By Courtney Duffy on November 2nd, 2016
The Google v. Oracle Legal Battle Continues
Big Ideas | Advocacy | Arts | Tech Policy
Courtney Duffy, our Robert W. Deutsch Arts & Technology Policy Fellow, is back with the latest edition of Copyright With Courtney. She discusses a new development in the ongoing legal battle between Google and Oracle over the use of the Java programming language, and what it means in the greater conversation about fair use. You can find Courtney on Twitter @cduffy90 and join the conversation using #CopyrightWithCourtney.
A legal battle between Google and Oracle that has been brewing over the last few years is heating up once again. The dispute stems from Google’s implementation of 37 Application Program Interfaces (APIs) of the Java programming language in its mobile operating system. In 2010, Oracle purchased the company that created Java and sued Google within the year, arguing that Google was infringing Oracle-owned copyright. This summer, after six years of Oracle v. Google arguments, a California jury determined that Google’s use of elements of Java is indeed fair use.
Had the Oracle v. Google jury ruled in Oracle’s favor, it would have sanctioned copyright on different ways of using Java, which would lead to a lack of competition and harm consumers. On Wednesday, Oracle officially appealed this loss, bringing the issue back to the forefront.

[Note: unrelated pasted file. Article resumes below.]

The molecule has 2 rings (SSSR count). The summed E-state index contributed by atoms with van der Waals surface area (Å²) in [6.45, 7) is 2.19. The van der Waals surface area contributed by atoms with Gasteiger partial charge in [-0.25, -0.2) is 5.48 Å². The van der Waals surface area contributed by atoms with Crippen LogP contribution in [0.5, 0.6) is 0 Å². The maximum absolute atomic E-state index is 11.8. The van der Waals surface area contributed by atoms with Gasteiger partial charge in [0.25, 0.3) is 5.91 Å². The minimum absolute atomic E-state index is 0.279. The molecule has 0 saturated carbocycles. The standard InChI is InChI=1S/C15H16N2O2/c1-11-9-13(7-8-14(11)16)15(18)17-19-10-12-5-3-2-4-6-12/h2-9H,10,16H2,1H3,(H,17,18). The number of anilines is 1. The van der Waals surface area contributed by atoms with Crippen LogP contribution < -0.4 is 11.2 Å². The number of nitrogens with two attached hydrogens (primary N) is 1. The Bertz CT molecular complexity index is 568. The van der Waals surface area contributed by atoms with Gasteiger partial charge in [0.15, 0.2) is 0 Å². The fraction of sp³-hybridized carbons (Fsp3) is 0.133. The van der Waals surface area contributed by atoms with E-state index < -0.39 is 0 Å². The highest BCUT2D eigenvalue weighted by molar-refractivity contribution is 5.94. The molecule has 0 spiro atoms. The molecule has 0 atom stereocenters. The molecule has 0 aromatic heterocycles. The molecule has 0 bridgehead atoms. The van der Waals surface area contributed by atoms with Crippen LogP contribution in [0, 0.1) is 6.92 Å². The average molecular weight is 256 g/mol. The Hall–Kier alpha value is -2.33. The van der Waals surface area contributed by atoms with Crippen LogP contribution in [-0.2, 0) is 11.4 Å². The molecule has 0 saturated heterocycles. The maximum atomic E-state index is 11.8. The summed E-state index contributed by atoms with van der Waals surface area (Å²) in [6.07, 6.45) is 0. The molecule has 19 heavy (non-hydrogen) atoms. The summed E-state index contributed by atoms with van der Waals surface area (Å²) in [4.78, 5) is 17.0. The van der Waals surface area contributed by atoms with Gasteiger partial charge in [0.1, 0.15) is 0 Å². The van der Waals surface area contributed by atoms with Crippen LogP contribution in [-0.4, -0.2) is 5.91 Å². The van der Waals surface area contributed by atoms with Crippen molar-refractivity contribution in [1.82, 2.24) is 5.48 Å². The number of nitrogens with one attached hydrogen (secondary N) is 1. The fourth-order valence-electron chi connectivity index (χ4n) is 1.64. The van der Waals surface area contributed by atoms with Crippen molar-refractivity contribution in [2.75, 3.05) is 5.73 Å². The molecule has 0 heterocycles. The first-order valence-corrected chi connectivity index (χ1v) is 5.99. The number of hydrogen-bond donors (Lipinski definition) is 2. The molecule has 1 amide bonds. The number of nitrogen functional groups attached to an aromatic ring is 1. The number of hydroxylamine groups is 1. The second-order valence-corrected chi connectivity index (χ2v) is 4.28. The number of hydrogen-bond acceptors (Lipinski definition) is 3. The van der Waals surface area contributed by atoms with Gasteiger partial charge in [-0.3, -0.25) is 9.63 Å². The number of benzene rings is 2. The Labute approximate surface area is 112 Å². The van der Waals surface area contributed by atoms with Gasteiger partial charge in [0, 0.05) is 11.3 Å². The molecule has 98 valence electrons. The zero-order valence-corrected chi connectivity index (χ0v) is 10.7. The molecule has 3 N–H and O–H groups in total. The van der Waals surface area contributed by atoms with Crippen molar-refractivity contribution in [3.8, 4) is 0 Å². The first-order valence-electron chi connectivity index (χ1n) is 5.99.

Copyright exists to promote the public interest in generating new creative works. It is important to avoid eliminating incentives for creators, but copyright law is designed to strike a balance, as well, ensuring an open space of ideas that future creators can build upon. As I wrote in this June blog post on the Google v. Oracle decision, the Federal Circuit’s finding that Google’s use of these APIs should be subject to copyright is wrong in the first place; the system will break down if only one party can develop systems that conform to APIs.
That said, Fractured Atlas celebrated the June decision, as it protects the ability of developers to develop new products (as they have for decades), and consumers benefit as a result. As an organization, we advocate for open technologies, as well as broad and clear fair use guidelines. The arts industry has a great deal to gain by embracing openness and transparency, as they lead to innovation.
The court’s ruling signifies a strong fair use victory, and we hope the same result will emerge in the Oracle appeal. We plan to closely monitor the case — stay tuned!